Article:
Research that could help GPs to speed up the diagnosis and treatment of patients suffering with gastro-oesophageal cancer is in the running for a national award.
The study, carried out by Professor Julia Hippisley-Cox and Dr Carol Coupland, at The University of Nottingham and originally published in the British Journal of General Practice, developed an algorithm to help identify those suffering with gastro-oesophageal cancer at an earlier stage by ‘red-flagging’ potentially worrying combinations of symptoms and risk factors.
The research team is one of just seven nominees out of 80 entries to make it through to the finals for the prestigious national 2011Royal College of General Practitioners and Novartis Research Paper of the Year Award and is also nominated in the specialist category of Cancer Paper of the Year.
Professor Julia Hippisley-Cox said: “It is a great honour and hugely rewarding to hear that our research has been recognised with a nomination at these prestigious awards, especially given the calibre of the competition.
“While recognition of this kind is indeed gratifying, we hope that our research will continue to make an impact in the longer term by assisting GPs in the incredibly difficult job of spotting this potentially deadly disease and arming them with an effective tool in protecting the health of their patients.”
Underlying risk factors
One of the most common cancers worldwide, diagnosis of gastro-oesophageal cancer often relies on late indicator symptoms — the research focus was to develop a tool with the ability to highlight the illness at an early stage by primary care clinicians such as GPs.
The paper produced by the Nottingham team evaluated the effectiveness of the QCancer® gastro-oesophageal algorithm — which they developed in collaboration with the medical software company ClinRisk — in spotting patients with both the symptoms and underlying risk factors which may make them statistically more likely to have or to develop the common form of cancer.
The research found that the 10 per cent of the patients that the algorithm predicted as most at risk of having the disease accounted for 77 per cent of all the gastro-oesophageal cancer cases diagnosed over the following two years.
Robust and comprehensive
In assessing the paper, the awards judging panel found that the algorithm was a far more robust and comprehensive predictor of gastro-oesophageal cancers than other diagnostic tools currently available.
Award panel chair, Professor Frank Sullivan, said: “GPs would be able to incorporate this tool into daily practice as a useful addition to the interventions available to them on this disease. It could also serve to engender a more proactive approach in partnerships with patients who are at risk of gastro-oesophageal cancers.”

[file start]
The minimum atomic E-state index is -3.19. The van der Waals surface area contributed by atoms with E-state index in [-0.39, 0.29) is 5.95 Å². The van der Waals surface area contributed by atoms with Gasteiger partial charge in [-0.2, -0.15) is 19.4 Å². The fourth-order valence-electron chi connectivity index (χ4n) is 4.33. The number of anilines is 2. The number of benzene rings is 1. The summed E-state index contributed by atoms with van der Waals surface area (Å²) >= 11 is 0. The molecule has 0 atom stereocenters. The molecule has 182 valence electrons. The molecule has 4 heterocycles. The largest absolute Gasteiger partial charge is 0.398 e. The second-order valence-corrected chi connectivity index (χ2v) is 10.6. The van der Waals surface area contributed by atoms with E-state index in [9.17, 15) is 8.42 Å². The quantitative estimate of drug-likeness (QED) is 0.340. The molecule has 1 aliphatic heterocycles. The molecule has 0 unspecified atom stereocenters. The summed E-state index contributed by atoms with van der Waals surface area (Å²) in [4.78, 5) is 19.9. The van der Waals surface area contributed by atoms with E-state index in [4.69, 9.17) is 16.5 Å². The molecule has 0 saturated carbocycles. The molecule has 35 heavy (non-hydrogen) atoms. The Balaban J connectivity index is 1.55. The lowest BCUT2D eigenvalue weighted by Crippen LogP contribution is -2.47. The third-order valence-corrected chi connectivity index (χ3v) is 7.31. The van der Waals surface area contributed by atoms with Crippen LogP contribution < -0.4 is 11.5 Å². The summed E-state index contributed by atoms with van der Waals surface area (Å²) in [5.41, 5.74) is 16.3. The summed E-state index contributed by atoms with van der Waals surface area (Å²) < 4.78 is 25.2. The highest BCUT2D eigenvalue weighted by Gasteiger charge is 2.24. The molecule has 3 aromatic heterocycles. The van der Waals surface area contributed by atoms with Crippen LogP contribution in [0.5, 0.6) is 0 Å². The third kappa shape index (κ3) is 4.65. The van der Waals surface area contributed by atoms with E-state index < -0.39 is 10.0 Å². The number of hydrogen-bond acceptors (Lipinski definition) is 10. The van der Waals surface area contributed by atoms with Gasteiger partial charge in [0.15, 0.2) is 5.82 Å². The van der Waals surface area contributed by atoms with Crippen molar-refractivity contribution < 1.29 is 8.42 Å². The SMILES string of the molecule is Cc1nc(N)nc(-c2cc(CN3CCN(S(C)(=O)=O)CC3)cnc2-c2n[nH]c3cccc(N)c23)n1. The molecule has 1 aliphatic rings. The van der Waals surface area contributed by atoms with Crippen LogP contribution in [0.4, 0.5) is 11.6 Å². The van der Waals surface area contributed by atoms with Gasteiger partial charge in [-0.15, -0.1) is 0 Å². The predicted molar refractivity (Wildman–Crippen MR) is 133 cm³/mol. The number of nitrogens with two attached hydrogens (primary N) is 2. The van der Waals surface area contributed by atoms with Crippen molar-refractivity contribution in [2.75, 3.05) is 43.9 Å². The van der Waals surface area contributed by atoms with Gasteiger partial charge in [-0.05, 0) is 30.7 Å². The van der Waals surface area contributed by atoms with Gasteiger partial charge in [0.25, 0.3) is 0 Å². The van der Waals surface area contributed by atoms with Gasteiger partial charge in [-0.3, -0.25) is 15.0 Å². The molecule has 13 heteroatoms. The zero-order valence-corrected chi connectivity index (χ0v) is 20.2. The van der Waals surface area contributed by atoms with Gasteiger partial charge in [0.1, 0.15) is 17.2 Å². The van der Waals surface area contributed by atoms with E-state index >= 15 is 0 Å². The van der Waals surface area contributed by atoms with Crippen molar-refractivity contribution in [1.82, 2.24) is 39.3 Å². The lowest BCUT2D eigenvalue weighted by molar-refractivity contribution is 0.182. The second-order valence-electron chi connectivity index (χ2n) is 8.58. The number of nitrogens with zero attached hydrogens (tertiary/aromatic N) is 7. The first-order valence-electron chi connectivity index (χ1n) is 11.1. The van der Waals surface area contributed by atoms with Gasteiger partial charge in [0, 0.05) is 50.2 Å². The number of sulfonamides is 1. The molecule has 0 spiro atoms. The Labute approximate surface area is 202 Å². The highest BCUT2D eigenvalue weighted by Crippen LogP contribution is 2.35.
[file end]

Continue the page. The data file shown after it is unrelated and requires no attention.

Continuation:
Department of Health cancer tsar Professor Mike Richards said: "It can be difficult for GPs to assess the risk of a patient having cancer and therefore to know who should be investigated and/or referred to secondary care. QCancer provides a new approach to such risk assessment.”
The research has also led to a simple web-based calculator
which can be used by patients to check whether they have symptoms that need to be assessed by a doctor.
A record number of entries are competing to win the 2011 RCGP and Novartis Research Paper of the Year, which will be presented on 18 June.
Now in its fifteenth year, the nomination call for the 2011 Research Paper of the Year has attracted 80 entries, more than double the previous year’s intake.
Along with the overall 2011 winner, the awards will also include six sub-category winners which are aligned to the National Institute for Health Research (NIHR) topic-specific research areas, including diabetes, stroke and primary care, and a seventh category of the Primary Care Research Network.
The authors of the winning paper will be invited to present their research at the annual RCGP and Society for Academic Primary Care Conference which is being held in conjunction with the 2012 RCGP Annual Primary Care Conference in Glasgow in October.
The black tie presentation dinner will be held at The Honourable Artillery Company, Armoury House in London.
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QResearch® is a non-profit making venture run by The University of Nottingham in collaboration with EMIS. More than 600 EMIS practices, representing around eight million patients, regularly contribute to the database. The system anonymises and uploads practices’ clinical data to the central database. Then, to protect patient confidentiality, the data are further anonymised and the figures are totalled to produce data that are suitable for research. (www.qresearch.org).
EMIS Group* is the UK’s leading supplier of healthcare software and related services to GP practices. www.emis-online.com
ClinRisk Ltd is a medical research and software company which provides open and closed source software to implement algorithms in clinical computer systems.
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